Regulating doctors, ensuring good medical practice

Confidentiality case study: serious communicable diseases

Should a doctor override a patient’s objection to disclosure of their HIV status?

Part 1

Jonathan Jones visits a Genitourinary Medicine clinic with what he suspects are anogenital warts. He is examined and provided with podophyllotoxin for his warts, and offered advice on how it should be applied and what to do in the event of complications. The clinic’s policy is to offer chlamydia, gonorrhoea, syphilis and HIV tests to all new patients, in line with national guidance, and Mr Jones is offered these along with information about the benefits of testing and how the result will be given.1  He consents, and the HIV test comes back positive.

Mr Jones is seen by Dr Brian Biggs, who tells Mr Jones about confirmatory testing, the likely stage of the disease and how it is treated. He reassures Mr Jones that HIV is a treatable medical condition and the majority of those living with the virus remain well on treatment. He asks if he has any other immediate concerns and provides him with written information about HIV and about the services that are available to patients in the area. He arranges a follow-up appointment for the following week to discuss the results of confirmatory testing and Mr Jones’s future treatment, partner notification and the risks of onward transmission of HIV and the medico-legal issues associated with this.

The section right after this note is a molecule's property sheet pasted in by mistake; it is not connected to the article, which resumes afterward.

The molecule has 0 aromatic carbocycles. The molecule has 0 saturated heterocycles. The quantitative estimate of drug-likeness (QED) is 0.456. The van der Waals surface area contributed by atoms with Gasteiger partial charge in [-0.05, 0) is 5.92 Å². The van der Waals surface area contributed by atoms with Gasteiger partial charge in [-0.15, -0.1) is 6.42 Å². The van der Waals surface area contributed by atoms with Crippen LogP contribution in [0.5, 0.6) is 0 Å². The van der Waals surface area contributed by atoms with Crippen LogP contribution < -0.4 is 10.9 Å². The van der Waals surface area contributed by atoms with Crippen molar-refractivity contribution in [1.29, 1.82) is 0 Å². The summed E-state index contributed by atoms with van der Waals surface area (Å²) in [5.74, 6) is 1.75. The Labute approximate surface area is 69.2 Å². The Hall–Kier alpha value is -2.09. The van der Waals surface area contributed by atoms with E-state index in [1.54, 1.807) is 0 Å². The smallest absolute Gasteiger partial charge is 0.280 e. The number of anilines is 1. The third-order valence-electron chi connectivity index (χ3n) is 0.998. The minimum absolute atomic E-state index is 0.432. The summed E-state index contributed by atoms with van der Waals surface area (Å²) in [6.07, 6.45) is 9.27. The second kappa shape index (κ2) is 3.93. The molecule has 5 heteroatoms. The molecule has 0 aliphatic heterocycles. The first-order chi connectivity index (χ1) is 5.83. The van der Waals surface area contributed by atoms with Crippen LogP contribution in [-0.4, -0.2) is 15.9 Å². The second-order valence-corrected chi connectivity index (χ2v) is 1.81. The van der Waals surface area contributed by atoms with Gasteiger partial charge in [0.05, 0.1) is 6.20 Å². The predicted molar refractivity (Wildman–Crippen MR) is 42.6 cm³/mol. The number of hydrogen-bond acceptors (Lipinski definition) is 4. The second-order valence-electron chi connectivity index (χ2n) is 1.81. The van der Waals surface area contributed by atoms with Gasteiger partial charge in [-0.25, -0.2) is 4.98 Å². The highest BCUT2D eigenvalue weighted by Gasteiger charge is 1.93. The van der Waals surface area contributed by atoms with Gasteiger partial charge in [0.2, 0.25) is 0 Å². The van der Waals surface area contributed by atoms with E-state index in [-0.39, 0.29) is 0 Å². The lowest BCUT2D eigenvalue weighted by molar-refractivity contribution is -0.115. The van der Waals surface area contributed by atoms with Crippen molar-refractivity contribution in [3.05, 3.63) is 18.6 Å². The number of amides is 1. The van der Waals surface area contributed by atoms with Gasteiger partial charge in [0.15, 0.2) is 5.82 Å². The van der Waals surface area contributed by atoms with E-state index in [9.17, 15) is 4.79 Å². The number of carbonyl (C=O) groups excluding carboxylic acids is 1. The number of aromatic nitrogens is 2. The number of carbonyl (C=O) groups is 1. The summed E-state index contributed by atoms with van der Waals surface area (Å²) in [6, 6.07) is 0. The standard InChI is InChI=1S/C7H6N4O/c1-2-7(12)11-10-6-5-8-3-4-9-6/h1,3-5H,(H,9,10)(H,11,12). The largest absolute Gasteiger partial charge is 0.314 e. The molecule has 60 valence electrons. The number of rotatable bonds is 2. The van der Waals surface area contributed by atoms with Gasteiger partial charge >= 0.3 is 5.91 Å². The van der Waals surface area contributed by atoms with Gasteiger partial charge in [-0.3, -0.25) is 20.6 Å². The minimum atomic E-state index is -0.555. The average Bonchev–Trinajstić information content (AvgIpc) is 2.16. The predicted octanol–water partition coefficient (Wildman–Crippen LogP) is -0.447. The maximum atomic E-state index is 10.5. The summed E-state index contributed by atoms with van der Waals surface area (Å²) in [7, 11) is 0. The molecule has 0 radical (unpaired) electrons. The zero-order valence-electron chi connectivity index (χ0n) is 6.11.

Mr Jones immediately expresses anxiety about his privacy, having witnessed a friend suffer discrimination following accidental disclosure of his HIV status. He is open to partner notification, although he has not been sexually active for a few months; but he says that he does not want his GP informed of his diagnosis. He has not got on well with his GP in the past and he fears discrimination in the practice as well as further, inappropriate disclosure of his status.

Should the doctor…

  1. 1. Simply accept Mr Jones’s decision not to inform his GP?
  2. 2. Explain the legal and ethical duties of non-discrimination and confidentiality in an effort to reassure Mr Jones about his GP, as well as the GP’s need for information to provide safe, effective care; but ultimately respect Mr Jones’s decision?